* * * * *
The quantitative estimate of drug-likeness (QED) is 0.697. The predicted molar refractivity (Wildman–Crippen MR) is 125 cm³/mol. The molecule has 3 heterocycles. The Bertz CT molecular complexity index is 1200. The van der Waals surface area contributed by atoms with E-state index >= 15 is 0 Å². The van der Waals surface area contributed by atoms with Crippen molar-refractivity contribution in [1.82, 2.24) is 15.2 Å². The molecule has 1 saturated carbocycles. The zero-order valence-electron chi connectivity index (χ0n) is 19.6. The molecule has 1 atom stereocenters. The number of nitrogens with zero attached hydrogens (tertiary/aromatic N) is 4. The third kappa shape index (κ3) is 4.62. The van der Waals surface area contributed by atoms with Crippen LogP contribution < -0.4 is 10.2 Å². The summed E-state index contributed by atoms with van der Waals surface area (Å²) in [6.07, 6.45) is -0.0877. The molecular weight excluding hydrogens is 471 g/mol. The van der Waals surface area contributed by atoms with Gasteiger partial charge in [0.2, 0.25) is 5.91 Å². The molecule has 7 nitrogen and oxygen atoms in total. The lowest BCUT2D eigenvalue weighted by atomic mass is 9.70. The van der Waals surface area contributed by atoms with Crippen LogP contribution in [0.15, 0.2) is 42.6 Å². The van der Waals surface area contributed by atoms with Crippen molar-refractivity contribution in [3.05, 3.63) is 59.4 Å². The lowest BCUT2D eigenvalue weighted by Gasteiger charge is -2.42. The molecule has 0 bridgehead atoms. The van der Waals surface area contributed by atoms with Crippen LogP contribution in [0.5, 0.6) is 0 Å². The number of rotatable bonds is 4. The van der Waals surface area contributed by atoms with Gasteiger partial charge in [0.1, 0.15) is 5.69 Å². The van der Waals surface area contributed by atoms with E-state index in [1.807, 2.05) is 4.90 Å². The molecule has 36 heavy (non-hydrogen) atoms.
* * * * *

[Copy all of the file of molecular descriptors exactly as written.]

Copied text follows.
The quantitative estimate of drug-likeness (QED) is 0.697. The predicted molar refractivity (Wildman–Crippen MR) is 125 cm³/mol. The molecule has 3 heterocycles. The Bertz CT molecular complexity index is 1200. The van der Waals surface area contributed by atoms with E-state index >= 15 is 0 Å². The van der Waals surface area contributed by atoms with Crippen molar-refractivity contribution in [1.82, 2.24) is 15.2 Å². The molecule has 1 saturated carbocycles. The zero-order valence-electron chi connectivity index (χ0n) is 19.6. The molecule has 1 atom stereocenters. The number of nitrogens with zero attached hydrogens (tertiary/aromatic N) is 4. The third kappa shape index (κ3) is 4.62. The van der Waals surface area contributed by atoms with Crippen LogP contribution < -0.4 is 10.2 Å². The summed E-state index contributed by atoms with van der Waals surface area (Å²) in [6.07, 6.45) is -0.0877. The molecular weight excluding hydrogens is 471 g/mol. The van der Waals surface area contributed by atoms with Gasteiger partial charge in [0.2, 0.25) is 5.91 Å². The molecule has 7 nitrogen and oxygen atoms in total. The lowest BCUT2D eigenvalue weighted by atomic mass is 9.70. The van der Waals surface area contributed by atoms with Crippen LogP contribution in [0.15, 0.2) is 42.6 Å². The van der Waals surface area contributed by atoms with Crippen molar-refractivity contribution in [3.05, 3.63) is 59.4 Å². The lowest BCUT2D eigenvalue weighted by Gasteiger charge is -2.42. The molecule has 0 bridgehead atoms. The van der Waals surface area contributed by atoms with Crippen LogP contribution in [0.5, 0.6) is 0 Å². The number of rotatable bonds is 4. The van der Waals surface area contributed by atoms with Gasteiger partial charge in [0.1, 0.15) is 5.69 Å². The van der Waals surface area contributed by atoms with E-state index in [1.807, 2.05) is 4.90 Å². The molecule has 36 heavy (non-hydrogen) atoms.